Working Together as a Team to Build Family Engagement

Objective 3: Provide a JDTC process that engages the full JDTC team and follows procedures fairly.

Written by Jessica Pearce, Site Manager, National Council of Juvenile and Family Court Judges

In the research upon which the Juvenile Drug Treatment Court Guidelines (Guidelines) are based, one thing is clear – family is key. While family engagement is a running theme, Guideline 3.1 outlines the importance of family in a variety of contexts: “JDTCs should work collaboratively with parents and guardians throughout the court process to encourage active participation in (a) regular court hearings, (b) supervision and discipline of their children in the home and community, and (c) treatment programs.”

You should think about family in three domains –­­ information and enforcement of rules, support of the youth in his or her efforts to make changes, and services provided to each family. Team members should work together to determine what the team wants and needs from families in each of these areas. Define family broadly to include not only biological family, but also family as defined by the youth. Consider “Jared” – a youth in your JDTC. He is currently living with his Aunt Julie because of challenges with his parents and he identifies Meagan, his girlfriend, as his biggest source of support. Consider working with Aunt Julie for information and enforcement of rules and with Megan for providing support to Jared (perhaps allowing her to attend court sessions and court activities).  And finally, because of the challenges with his parents, consider offering family therapy. This individualized approach allows team members to engage with the people who are important in your client’s life.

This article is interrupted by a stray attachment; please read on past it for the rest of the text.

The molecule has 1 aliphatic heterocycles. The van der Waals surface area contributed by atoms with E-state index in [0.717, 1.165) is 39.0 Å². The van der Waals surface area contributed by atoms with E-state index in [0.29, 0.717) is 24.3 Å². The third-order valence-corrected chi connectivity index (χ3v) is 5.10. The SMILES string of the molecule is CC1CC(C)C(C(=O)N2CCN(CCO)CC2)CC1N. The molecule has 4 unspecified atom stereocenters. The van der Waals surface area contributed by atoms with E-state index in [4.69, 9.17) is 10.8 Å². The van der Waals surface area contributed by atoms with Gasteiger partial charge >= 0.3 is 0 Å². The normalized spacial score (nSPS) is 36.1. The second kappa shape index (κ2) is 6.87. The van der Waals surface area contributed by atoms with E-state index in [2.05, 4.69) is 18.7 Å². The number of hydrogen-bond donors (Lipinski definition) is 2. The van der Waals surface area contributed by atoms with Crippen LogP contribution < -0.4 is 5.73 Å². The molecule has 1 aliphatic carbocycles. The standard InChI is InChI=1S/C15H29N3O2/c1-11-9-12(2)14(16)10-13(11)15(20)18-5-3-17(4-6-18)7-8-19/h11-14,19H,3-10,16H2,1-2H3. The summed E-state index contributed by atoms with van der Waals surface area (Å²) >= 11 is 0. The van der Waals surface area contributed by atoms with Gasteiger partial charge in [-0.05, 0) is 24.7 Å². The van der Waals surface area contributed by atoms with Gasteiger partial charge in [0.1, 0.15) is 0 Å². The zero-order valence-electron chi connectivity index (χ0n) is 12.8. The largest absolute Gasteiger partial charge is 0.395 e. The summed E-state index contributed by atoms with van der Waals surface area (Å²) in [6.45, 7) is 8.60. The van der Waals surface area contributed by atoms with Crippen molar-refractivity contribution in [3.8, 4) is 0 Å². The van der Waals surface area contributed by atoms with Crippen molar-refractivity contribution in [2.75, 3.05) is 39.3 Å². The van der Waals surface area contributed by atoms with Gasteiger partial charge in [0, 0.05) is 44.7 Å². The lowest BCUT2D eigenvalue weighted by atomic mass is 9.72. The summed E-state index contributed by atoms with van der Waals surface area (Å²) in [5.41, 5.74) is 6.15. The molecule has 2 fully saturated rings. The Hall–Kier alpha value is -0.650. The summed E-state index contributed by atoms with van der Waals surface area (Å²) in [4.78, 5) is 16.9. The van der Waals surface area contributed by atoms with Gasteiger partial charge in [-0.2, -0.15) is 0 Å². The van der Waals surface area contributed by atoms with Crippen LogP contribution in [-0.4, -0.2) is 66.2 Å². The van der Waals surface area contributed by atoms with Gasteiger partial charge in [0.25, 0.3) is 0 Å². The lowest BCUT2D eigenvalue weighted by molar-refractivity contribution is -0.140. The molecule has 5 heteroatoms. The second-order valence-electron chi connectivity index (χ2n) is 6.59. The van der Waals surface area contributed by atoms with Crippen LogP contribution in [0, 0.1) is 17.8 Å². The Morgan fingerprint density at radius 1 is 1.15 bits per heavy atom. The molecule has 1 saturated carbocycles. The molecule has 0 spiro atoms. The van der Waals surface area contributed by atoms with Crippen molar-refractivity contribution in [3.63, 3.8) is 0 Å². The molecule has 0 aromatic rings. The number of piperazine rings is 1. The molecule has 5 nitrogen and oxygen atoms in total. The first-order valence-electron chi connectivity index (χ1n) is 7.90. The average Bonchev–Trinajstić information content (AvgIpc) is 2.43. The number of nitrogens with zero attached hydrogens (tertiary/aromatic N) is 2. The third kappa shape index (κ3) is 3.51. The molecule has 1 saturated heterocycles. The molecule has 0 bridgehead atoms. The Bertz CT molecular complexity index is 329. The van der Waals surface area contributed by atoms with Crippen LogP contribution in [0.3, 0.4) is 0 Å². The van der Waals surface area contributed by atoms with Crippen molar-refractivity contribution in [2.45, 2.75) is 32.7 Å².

Short-Term Actions

1)    Review your JDTC’s current family requirements. Many JDTCs have family requirements that include parental participation at court hearings, enforcement of curfew, reporting on youth behavior, etc. In your review, determine 1) is this requirement necessary and 2) is it specific. Many courts require parents/guardians/caregivers to attend each court hearing but this can be a real barrier to engagement, particularly for working parents. Discuss if this requirement is necessary and what accommodations you might be willing to make for parents/guardians/caregivers who cannot attend every session. Once you’ve made your determinations about participation and accommodations, include this information in your policy and make sure parents are aware of it.  Create checklists for parents/guardians/caregivers so they are aware of your requirements and informational needs for each phase of the program.

2)    Regularly survey your families. Too often families don’t feel like they have a voice in the JDTC process. A survey can help you give them a voice and can help you determine their understanding of program requirements, perceptions of the program, and needs they might have.

3)    Incentivize parent/guardian/caregiver participation. Consider providing incentives to parents/guardians/caregivers to do what you need them to do. For example, if they need to complete an assessment in order for the youth to be admitted to the program, offer an incentive when the assessment is done.

Long-Term Actions

Develop family-based treatment and services. Family therapy, like Functional Family Therapy, can be the most effective treatment for youth and families participating in your JDTC. If your program does not currently have family therapy available, consider making it a long-term goal to provide family therapy. In addition, use information from your surveys to identify family needs and develop community partnerships to meet those needs.

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